The basic premise of the series is that the Stratford sisters, Kat (Lindsey Shaw) and Bianca (Meaghan Jette Martin) are starting off in a new school this year, Padua High. While Kat is an independent free thinker who wants to bring down the man, Bianca's only desire is to be popular, if possible, moreso than back at their home town. Bianca's desire is so strong that she has already researched who the most popular girl is, what she likes and how to spend time with her to get an in with her. In an almost formulaic manner, this means Bianca must try and join the cheerleading squad and become buddy-buddy with the head cheerleader, Chastity (Dana Davis). Unfortunately for Bianca, Chastity and Kat have a bit of a run-in (which quotes one of the lines from the film) and as a result, Bianca gets put in the position of mascot.
Meanwhile, Bianca catches the eye of Cameron James (Nicholas Braun), one of the school's awkward geeks. In a fashion similar to the movie, Cameron works hard to get close to Bianca, but for the most part, she sees him as a good friend (especially when she ends up thinking he is gay at one point). Adding a third point to the Bianca love triangle is a growing relationship between Bianca and Chastity's boyfriend, football player and male model wannabe, Joey Donner (Chris Zylka). The real problem for both Joey and Cameron is that Bianca isn't allowed to date by her over-protective father (Larry Miller), until Kat does, and that is something the older sister just isn't interested in right now.
Here is where I have to step onto my soapbox a bit. In the film (and play), Cameron and Joey are supposed to get the local bad boy, Patrick Verona (Ethan Peck), to go out with Kat so that they can try and date Bianca. As you would expect from any timeless romantic comedy, the love-hate dance between Patrick and Kat coupled with Patrick's monetary incentives promises some interesting plot twists when everything is eventually revealed. Unfortunately, this particular and major plot device of the film and play is missing here. Instead, the interest between Kat and Patrick, while still rocky at first, comes about more naturally and has nothing to do with any outside scheming. This really irked me as it was one of the major parts of the original story and I couldn't really see any reason why it had to be removed. I mean, I can understand making small changes like having Kat and Bianca being the new kids instead of Cameron, or actually developing Bianca into much more of a three-dimensional character (as opposed to the very flat one from the movie) in order to make the show easier to handle as a TV series over a 1.5 hour movie. I get all that, really, but why take out what is basically the point and driving force of the entire story?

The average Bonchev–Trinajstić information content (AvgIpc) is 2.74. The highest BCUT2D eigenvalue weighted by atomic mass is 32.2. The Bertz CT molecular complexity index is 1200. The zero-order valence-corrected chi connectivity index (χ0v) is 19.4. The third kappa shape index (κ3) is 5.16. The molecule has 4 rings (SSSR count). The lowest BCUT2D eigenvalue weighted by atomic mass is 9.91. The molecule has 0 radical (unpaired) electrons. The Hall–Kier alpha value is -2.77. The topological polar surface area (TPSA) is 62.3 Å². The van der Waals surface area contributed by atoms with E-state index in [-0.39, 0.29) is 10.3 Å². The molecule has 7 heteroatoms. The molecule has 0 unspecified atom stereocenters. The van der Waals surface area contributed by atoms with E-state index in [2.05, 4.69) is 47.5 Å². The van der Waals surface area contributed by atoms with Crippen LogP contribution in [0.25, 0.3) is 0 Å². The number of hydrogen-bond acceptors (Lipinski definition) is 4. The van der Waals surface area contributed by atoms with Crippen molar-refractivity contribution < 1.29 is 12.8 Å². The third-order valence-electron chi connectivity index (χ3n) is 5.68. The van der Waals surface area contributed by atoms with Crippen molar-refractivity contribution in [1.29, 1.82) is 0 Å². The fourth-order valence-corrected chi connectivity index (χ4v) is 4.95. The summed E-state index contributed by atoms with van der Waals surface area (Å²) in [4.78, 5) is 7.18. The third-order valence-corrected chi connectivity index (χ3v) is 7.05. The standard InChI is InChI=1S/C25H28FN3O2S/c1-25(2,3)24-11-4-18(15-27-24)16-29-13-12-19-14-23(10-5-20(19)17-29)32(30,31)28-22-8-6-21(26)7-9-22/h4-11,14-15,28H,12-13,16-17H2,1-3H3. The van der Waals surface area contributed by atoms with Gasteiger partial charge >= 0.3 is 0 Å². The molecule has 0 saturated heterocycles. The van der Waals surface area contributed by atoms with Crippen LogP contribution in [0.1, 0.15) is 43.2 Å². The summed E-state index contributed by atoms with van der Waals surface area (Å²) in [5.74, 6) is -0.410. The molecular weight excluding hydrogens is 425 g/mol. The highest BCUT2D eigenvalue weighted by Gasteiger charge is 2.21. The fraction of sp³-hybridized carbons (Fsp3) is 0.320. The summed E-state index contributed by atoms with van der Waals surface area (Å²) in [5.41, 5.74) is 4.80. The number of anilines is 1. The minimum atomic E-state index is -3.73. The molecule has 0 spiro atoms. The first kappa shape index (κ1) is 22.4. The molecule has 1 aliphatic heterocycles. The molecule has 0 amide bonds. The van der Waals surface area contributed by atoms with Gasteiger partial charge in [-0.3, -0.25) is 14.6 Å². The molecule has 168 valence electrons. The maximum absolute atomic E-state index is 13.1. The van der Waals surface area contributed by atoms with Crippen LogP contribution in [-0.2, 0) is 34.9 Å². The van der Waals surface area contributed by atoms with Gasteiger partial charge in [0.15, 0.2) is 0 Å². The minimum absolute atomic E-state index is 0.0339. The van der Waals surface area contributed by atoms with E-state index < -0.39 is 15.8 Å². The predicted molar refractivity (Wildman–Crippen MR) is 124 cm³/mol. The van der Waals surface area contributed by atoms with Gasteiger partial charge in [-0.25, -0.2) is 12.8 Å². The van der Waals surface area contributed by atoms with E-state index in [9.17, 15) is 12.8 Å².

Okay, I've gotten off my soapbox now. 10 Things I Hate About You also brings in a pair of support characters from the movie in Michael (Kyle Kaplan) and Mandella (Jolene Purdy). Michael is Cameron's lifelong friend and confidant who ends up coming up with a few odd plans to get Bianca to notice Cameron, while Mandella ends up befriending Kat as another social misfit. I'm still not sure how I feel about changing Mandella from a Renaissance-loving girl (as seen in the movie) to a goth-chick, but I was able to accept it and move on.
All-in-all, 10 Things I Hate About You is shaping up to be a good series, and the 10 episodes in Volume One not only do a good job of setting up all the characters as close-duplicates to their film and play counterparts, but stretch the plot out in a natural way so it doesn't feel like it is dragging as the season ends. I am curious to see where the show goes from here though, because while it didn't finish off the plot of the movie, it did go off in a slightly different direction. What I really enjoyed was the level of acting which surpasses pretty much anything else I've seen come out of ABC Family. There were quite a few times when Shaw sounded a lot like Julia Stiles and the same could be said of Peck portraying Heath Ledger's part. I was pretty impressed all around with the level of proficiency seen in this show.
10 Things I Hate About You: Volume One has a couple of special features, and while there isn't anything here that is a must-see, they still serve as nice extras. One featuette is your standard behind-the-scenes look at the series hosted by Shaw and Martin, while another has the cast answering a bunch of questions about what they like and don't like.
Even for viewers who didn't see the original film, or don't know much about "Taming of the Shrew," 10 Things I Hate About You: Volume One ends up being a good family experience that should at least be looked into. As for fans of the original works, while there are some disappointing aspects, overall it is a good adaptation and worth checking out.